Morals in ‘The Prince’

A portrait of Machiavelli

“The Prince” is a text by Machiavelli, an Italian poet, philosopher and diplomat. This text has a common theme of morality amongst the chapters. It often discusses the role that the prince must take on, along with what he should and shouldn’t be doing. Machiavelli spoke a lot about the dichotomy between sticking to one’s morals and doing what helps them stay in power; he states that the prince should be doing things to his own accord, whether it’s good or bad.  For example, in Chapter  15, Machiavelli states that “it is necessary for a prince wishing to hold his own to know how to do wrong, and to make use of it or not according to necessity.” He says this because he believes that the prince should take all precautions when it comes to gaining and maintaining any power. Machiavelli also discusses how the prince needs to have a balance between acting like a man and acting like a beast. He states that there are two methods for this, “the first method is proper to men, the second to beasts; but because the first is frequently not sufficient, it is necessary to have recourse to the second. Therefore it is necessary for a prince to understand how to avail himself of the beast and the man”. In chapter 18, he explains that this is necessary because if men were good, then there would be no need to consider being bad, however,“because they are bad, and will not keep faith with you, you too are not bound to observe it with them”.

Cruelty in The Prince

See the source image
by: R Solow. A picture of the fox and lion Machiavelli uses to describe when it’s necessary to be cruel.

In Machiavelli’s The Prince, he mentions countless themes and topics such as free will, cruelty, and virtue. Machiavelli believes that cruelty should be advised only in instances where it’s necessary. His views were more clearly shown in chapters 8 and 17. In chapter 8 he advises the prince against injuring his peasants on a regular basis, as this will make him loathed. Instead, he must only be cruel when it is absolutely essential to avert worse wrongdoing. In The Prince, it wasn’t a matter of whether cruelty was wrong or not it was a matter of whether it is used well or not. In Chapter 17 he mentions the instances where being cruel is necessary. In Chapter 17 he states, “You must know there are two ways of contesting, the one by the law, the other by force; the first method is proper to men, the second to beasts; but because the first is frequently not sufficient, it is necessary to have recourse to the second. Therefore it is necessary for a prince to understand how to avail himself of the beast and the man.” In this Machiavelli basically shows his view on cruelty, he believes that the amount and severity depend on the person and situation you are dealing with. In his metaphor when dealing with someone who is a snare you must act like a fox, and for those who are wolves, you must act like a lion. The more power the person has the more necessary cruelty is.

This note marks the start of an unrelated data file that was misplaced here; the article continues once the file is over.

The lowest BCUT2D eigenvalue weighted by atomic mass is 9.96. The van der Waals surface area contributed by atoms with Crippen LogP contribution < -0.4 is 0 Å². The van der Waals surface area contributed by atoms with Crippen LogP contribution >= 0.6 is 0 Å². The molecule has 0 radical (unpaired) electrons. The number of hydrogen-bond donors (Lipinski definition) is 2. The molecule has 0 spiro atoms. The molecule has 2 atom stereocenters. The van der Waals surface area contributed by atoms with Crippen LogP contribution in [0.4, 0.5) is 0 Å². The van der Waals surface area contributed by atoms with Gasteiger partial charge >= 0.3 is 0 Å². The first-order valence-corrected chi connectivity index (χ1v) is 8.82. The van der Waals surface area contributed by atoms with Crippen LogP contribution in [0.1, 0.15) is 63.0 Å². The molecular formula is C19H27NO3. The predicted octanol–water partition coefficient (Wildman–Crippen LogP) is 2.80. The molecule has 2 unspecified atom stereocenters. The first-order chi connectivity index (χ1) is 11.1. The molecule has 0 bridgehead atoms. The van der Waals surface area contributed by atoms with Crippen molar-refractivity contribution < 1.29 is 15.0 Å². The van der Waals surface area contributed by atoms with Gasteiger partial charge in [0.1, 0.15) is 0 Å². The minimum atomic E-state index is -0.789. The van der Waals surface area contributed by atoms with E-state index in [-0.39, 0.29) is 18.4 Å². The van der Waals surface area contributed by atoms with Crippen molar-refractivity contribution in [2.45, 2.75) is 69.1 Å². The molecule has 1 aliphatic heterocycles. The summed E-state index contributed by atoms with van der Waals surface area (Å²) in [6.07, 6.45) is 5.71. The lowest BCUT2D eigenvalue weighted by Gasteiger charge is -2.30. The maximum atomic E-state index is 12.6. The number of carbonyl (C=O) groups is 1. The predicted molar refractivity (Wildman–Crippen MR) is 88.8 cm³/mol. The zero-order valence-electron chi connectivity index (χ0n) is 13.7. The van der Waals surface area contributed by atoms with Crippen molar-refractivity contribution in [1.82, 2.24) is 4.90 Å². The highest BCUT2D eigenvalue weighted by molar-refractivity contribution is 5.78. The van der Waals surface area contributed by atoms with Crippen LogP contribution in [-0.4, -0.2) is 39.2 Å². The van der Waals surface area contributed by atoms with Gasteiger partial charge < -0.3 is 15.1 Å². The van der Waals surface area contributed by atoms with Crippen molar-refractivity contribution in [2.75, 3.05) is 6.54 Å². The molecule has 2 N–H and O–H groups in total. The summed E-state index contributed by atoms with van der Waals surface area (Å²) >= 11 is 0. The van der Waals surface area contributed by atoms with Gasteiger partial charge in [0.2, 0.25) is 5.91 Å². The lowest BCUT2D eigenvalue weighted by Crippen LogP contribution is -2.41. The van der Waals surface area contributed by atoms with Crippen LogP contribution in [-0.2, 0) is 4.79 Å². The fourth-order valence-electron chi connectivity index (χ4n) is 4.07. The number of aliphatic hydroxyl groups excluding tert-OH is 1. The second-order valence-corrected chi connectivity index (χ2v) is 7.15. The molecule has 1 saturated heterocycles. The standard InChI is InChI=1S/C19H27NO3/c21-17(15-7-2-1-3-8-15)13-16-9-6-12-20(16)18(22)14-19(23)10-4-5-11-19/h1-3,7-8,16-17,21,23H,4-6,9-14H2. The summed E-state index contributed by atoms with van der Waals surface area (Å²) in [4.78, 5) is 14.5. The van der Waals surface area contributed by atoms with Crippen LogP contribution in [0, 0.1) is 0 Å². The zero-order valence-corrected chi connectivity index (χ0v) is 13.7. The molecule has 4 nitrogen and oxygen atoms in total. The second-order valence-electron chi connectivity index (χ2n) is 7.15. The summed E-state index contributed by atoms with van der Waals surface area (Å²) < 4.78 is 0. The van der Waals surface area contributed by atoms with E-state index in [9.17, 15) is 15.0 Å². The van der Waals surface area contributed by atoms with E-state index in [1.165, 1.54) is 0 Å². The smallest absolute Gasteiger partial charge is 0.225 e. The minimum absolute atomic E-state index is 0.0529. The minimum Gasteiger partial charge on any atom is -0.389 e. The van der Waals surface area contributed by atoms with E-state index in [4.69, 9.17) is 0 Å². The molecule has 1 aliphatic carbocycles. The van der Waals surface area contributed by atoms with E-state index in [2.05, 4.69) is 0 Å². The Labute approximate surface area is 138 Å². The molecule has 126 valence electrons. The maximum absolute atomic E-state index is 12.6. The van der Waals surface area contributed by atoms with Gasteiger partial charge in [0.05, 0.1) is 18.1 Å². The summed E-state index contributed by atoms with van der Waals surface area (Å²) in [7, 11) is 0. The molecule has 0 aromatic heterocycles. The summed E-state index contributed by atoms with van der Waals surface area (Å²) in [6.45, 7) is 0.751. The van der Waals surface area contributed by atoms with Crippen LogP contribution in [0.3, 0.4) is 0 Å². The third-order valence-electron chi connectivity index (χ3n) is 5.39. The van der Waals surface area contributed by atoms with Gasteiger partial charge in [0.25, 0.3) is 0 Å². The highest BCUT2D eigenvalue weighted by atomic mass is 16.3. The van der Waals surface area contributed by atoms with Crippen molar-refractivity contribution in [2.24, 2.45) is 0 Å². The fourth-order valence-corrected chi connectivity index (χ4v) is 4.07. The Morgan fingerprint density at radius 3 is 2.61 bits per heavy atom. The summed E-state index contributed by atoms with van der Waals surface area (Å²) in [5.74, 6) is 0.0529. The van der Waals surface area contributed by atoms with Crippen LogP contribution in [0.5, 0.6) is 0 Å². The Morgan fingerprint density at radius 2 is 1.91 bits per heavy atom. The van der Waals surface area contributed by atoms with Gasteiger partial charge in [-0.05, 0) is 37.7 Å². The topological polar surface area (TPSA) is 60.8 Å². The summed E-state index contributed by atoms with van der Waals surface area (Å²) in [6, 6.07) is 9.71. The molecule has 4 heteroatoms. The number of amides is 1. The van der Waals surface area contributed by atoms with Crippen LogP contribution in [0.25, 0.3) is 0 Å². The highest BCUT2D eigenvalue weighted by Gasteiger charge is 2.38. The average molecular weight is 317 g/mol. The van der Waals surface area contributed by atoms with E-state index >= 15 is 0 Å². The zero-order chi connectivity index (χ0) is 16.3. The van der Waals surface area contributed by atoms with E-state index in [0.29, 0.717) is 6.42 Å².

Generosity in The Prince

Portrait of Niccolo Machiavelli

The Prince by Niccolò Machiavelli, specifically in Chapter 16, begins by examining generosity in a ruler. While Machiavelli believes that a prince’s reputation for generosity is “splendid,” he also believes that a ruler who is truly kind “will come to grief.” To gain a reputation for generosity, a prince must be “ostentatiously lavish” to draw the public’s attention. Any ruler who spends extravagantly “will soon squander all his resources” and be compelled to “not mind being called a miser” on his subjects. If a ruler imposes enormous financial demands on his subjects, his subjects will despise him and detest his bad judgment. As a result, a wise ruler “doesn’t mind being dubbed a miser.” His “parsimony” will be perceived as generosity eventually since it relieves the people of the burden of heavy taxation.